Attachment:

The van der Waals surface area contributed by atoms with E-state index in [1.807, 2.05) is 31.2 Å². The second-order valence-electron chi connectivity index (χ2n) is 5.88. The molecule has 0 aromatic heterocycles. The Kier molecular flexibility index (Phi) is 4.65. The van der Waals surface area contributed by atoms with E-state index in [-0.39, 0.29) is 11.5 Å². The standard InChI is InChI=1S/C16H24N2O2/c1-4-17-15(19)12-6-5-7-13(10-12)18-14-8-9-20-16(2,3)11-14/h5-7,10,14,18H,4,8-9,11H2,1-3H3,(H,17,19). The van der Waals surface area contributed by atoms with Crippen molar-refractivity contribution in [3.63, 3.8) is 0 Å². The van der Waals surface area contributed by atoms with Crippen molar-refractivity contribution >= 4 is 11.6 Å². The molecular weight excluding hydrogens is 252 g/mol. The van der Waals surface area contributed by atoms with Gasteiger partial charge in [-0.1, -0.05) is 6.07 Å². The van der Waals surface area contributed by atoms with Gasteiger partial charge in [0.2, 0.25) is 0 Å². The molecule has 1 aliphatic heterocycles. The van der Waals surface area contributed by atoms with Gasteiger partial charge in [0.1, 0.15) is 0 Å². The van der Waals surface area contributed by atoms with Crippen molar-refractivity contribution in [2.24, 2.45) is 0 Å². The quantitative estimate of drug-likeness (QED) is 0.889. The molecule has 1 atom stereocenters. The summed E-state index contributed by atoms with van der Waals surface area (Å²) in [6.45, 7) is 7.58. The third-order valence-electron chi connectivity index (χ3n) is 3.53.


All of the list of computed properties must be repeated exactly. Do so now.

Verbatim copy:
The van der Waals surface area contributed by atoms with E-state index in [1.807, 2.05) is 31.2 Å². The second-order valence-electron chi connectivity index (χ2n) is 5.88. The molecule has 0 aromatic heterocycles. The Kier molecular flexibility index (Phi) is 4.65. The van der Waals surface area contributed by atoms with E-state index in [-0.39, 0.29) is 11.5 Å². The standard InChI is InChI=1S/C16H24N2O2/c1-4-17-15(19)12-6-5-7-13(10-12)18-14-8-9-20-16(2,3)11-14/h5-7,10,14,18H,4,8-9,11H2,1-3H3,(H,17,19). The van der Waals surface area contributed by atoms with Crippen molar-refractivity contribution in [3.63, 3.8) is 0 Å². The van der Waals surface area contributed by atoms with Crippen molar-refractivity contribution >= 4 is 11.6 Å². The molecular weight excluding hydrogens is 252 g/mol. The van der Waals surface area contributed by atoms with Gasteiger partial charge in [-0.1, -0.05) is 6.07 Å². The van der Waals surface area contributed by atoms with Gasteiger partial charge in [0.2, 0.25) is 0 Å². The molecule has 1 aliphatic heterocycles. The van der Waals surface area contributed by atoms with Gasteiger partial charge in [0.1, 0.15) is 0 Å². The van der Waals surface area contributed by atoms with Crippen molar-refractivity contribution in [2.24, 2.45) is 0 Å². The quantitative estimate of drug-likeness (QED) is 0.889. The molecule has 1 atom stereocenters. The summed E-state index contributed by atoms with van der Waals surface area (Å²) in [6.45, 7) is 7.58. The third-order valence-electron chi connectivity index (χ3n) is 3.53.